Second one was in NYC at age 23. Friend had some friends who were doing two suckling pigs in a pit behind their garden apartment on the upper east side.”
“Get one of these, it's what our BBQ team uses.
We cook whole hogs on it several times a year
“That's what we rent up here, ChuckD.
Be careful, Lee, apple wood burns very hot and doesn't have the long lasting embers that you need to cook.
Maple, hickory, beech and ash are better. Fruit wood isn't a good cooking wood.”
“Don't use the Applewood for coals.
Soak chunks of it in water and put it on the coals for smoke.”
“Y'all are making me hungry!!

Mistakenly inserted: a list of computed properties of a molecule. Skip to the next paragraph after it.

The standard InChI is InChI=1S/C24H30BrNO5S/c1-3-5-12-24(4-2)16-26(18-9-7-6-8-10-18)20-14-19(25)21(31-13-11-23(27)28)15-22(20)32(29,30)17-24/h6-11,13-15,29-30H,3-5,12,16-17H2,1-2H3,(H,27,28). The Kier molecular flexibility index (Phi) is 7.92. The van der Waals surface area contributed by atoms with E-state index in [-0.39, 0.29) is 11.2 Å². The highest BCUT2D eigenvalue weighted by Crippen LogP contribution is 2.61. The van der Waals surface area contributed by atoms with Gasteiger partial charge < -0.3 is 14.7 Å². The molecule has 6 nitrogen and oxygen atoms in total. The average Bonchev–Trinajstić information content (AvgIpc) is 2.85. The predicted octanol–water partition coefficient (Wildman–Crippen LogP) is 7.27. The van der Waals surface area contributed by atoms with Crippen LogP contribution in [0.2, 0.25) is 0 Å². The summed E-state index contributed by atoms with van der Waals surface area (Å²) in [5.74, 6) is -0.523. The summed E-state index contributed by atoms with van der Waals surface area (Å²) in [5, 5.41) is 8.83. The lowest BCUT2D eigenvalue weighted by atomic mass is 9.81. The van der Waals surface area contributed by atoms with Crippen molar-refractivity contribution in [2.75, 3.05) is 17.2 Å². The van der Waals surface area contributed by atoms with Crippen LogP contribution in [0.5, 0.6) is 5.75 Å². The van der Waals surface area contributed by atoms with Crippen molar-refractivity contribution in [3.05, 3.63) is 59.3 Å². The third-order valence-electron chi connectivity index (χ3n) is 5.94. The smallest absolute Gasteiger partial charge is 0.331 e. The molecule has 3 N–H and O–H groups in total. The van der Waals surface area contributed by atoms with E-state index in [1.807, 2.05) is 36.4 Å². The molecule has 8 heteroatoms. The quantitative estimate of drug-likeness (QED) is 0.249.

I had a pig roast when I came home from a long overseas tour about 10 years ago. Now you've gone and put the idea in my head for a house warming party. SoooWeee!!”
“I had lunch today with my friend who hosts a pig roast every year. She said they get their pig and rent the roaster from the same place, a local butcher. The butcher even puts the pig on the spit for them.”
Cuchon De Lait
“This is how we do it where I come from.
“As Sarabelle would say, "Oh My Goodys!"”
Best Pig Cooker Just got one.
“Try the Caja China,
I'm Dominican, make about 300-500 lbs per year (depends if I'm sharing with other family members) http://www.lacajachina.com by far the best and most moist pig I ever made. The secret is in the Seasonings (garlic,pepper,cilantro,salt,Oregano,mexican corriander,lemon juice, olive oil) & marinade time (3 days) cooking time follow the website I tend to leave it on a bit longer as to make it extra crispy.”